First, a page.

When you begin to read the Bible through the lens of this imaginative framework – turning the Upside Down Right Side Up – the stories of the Bible grab you like they never have before. You see younger brothers throughout the Old Testament become the main characters in a world that favors the first born. You see women who face their society’s shaming of them for their inability to have children finally bearing children that go on to change the world. You see the constant refrain of God’s special concern for justice for widows, orphans, immigrants, and those who are poor. This concern ran completely counter to the society’s expectation that God blessed those with material wealth, which is why the prophets screamed it from the rooftops again and again and again. You see in Mary’s song the hope that the upside down world would be turned right side up. With the baby Jesus growing in her womb, Mary sings, “[God] has brought down the powerful from their thrones, and lifted up the lowly; [God] has filled the hungry with good things, and sent the rich away empty.”
And in perhaps the clearest example, you see Jesus himself turn the upside down world right side up in our reading from Matthew’s Gospel today. In the Beatitudes – the blessings – Jesus flips the societal script. Jesus blesses those who are poor in a world that favors the rich. Jesus blessed those without power in a world dominated by those grasping for power. Jesus blessed those who hunger and thirst for justice in a world that is stacked against so many, many people. Jesus blessed those who seek peace in a world that is always at war. In his blessings, Jesus teaches us what to focus on in order to turn our upside down world right side up.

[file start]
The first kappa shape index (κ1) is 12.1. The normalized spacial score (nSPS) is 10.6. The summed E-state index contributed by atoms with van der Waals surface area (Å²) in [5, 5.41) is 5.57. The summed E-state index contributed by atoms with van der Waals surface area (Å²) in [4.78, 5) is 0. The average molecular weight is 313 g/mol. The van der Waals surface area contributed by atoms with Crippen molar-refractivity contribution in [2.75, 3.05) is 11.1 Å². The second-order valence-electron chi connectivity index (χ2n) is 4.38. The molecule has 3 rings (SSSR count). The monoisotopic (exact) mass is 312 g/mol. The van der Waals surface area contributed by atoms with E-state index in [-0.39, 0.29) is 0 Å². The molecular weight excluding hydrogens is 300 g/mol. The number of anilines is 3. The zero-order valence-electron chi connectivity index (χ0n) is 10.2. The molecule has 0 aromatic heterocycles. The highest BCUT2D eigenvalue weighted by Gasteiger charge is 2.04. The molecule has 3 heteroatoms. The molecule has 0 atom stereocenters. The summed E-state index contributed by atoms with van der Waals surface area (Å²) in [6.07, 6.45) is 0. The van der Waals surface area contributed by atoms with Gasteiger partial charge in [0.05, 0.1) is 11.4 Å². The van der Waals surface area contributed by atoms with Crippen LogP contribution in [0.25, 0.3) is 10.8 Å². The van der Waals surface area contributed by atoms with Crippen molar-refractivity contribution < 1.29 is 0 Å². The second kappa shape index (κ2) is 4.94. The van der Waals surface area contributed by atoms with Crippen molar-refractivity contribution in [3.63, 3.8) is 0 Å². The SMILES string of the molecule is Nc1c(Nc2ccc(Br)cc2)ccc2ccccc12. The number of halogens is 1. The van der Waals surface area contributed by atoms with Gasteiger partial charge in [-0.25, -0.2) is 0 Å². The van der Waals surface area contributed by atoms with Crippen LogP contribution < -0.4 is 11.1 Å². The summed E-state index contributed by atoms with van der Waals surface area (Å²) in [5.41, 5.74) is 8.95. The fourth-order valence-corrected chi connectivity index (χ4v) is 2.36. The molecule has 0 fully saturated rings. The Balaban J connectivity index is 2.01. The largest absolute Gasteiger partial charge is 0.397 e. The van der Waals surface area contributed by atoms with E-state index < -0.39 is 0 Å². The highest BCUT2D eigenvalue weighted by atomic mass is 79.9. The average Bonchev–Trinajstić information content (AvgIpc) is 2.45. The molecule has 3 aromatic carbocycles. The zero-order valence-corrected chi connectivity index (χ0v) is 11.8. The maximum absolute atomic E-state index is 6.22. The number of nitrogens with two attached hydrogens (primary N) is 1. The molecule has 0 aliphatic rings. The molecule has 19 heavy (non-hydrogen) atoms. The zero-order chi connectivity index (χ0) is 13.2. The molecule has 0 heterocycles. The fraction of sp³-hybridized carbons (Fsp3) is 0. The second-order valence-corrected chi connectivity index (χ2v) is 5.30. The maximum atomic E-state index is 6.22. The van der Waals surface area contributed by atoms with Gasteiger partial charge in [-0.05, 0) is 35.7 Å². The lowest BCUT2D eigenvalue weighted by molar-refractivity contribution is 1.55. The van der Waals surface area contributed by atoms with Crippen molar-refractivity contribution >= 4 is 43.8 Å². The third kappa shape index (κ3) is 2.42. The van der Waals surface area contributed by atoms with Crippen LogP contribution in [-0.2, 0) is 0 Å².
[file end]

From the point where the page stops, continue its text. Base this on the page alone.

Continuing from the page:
The saints we remember and even more whom we’ve forgotten stepped into Jesus’ shoes and carried on this work. They looked past themselves and saw the vision of a right side up world for all people. They lived in the Upside Down on purpose in order to learn how to turn it right side up. The saints are inspirations for us who think we can’t possibly make a difference. If they did, then so can we, because they were just people, people who saw clearly God’s dream of a just and peaceful creation. And so we can pray with the old children’s song, “God, help me to be one too.”
Carry this prayer with you into the voting booth on Tuesday. Cast your vote not only for yourself and your own self-interest. Cast your vote for those whom the prophets stood up for. Cast your vote for those whom Jesus blessed. Cast your vote with Mary’s song on your lips and in your heart. And when all the votes are cast and the electoral moment passes, no matter the outcome, recommit to turning this upside down world right side up, with God’s help.
Season 3, Episode 4:
Frozen: Open Up the Gates
In Season Three, we are looking at facets of identity, and our fourth episode looks at the songs in Frozen, as we talk about love, fear, and vulnerability. Plus, in our book club we tackle chapters 11-13 of Harry Potter and the Prisoner of Azkaban.